Pet rabbits can get sick and no amount of proper diet, hygiene and housing can change this fact. Once pet rabbits are ridden with disease, it would be difficult for recovery to be achieved immediately. And when worse comes to worst, this disease can very well lead to the death of your pet rabbits.
More than providing cure, prevention is equally important to provide holistic care to your pet rabbits. Prevention of rabbit diseases can be attained through proper vaccinations. Usually, rabbit vaccines are given when pet rabbits are over 6 weeks old. Vaccinations are used to stimulate the rabbit’s body to produce antibodies that will protect the rabbit once the disease antigen enters the boy. However, having vaccinations doesn’t only protect your pet rabbit from diseases but also prevent them from being carrier of the disease themselves. Presently, there are two known vaccines that are given against two lethal rabbit disease.
Myxomatosis is a potentially lethal disease that is caused by the myxoma virus. This said disease was intentionally used to resolve the overpopulation of wild rabbits, which are considered as pests, in France and Australia. This virus is carried by blood sucking insects such as mosquitoes. Once the blood sucking infected insect bites a rabbit, the virus is left on the skin, wherein it takes almost a few days for the virus to pass from the skin going to the rabbit’s bloodstream. After two weeks from reaching the bloodstream, sign and symptoms such as inflamed eyes with discharges, swollen face, etc. can be seen. Infected rabbits can survive for months but in severe cases, rabbits can die within 2 weeks.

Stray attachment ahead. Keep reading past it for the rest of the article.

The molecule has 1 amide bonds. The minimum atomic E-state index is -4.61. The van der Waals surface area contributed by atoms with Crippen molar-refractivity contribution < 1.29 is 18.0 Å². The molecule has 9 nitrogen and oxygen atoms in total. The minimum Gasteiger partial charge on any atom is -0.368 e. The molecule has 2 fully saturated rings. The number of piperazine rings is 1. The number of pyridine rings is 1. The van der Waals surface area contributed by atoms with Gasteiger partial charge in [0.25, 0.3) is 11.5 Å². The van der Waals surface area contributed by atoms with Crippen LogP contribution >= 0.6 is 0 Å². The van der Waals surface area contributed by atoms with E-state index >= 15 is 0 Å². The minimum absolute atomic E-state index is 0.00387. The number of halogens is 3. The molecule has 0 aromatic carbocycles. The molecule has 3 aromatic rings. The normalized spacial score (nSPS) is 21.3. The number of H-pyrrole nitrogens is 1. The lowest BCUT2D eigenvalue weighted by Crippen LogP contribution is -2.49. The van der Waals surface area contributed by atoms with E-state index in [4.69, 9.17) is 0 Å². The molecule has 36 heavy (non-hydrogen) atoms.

With this disease, vaccination is really necessary. Myxomatosis vaccine should not be given when your pet rabbit is pregnant or ill. At the same time, once the said vaccine is given, it requires yearly booster to enhance its total effect.
A more recent and dangerous rabbit disease is called Viral Hemorrhagic Disease. A factor to consider about this specific disease is that it can be transmitted through contact whether that of infected rabbit to healthy rabbit, contaminated human clothing to rabbits and contaminated rabbit beddings and things to healthy rabbits. The incubation period is said to be between 1 – 3 days. Signs and symptoms include fever, lethargy, convulsion and loss of appetite. Death of the rabbit can occur 12 to 36 hours after the onset of fever.
Vaccines to this disease is said to be very effective. Vaccination can be done 12 – 14 weeks of age. Also, no harm was noted when given to pregnant rabbits. Booster must be given annually after the initial dose.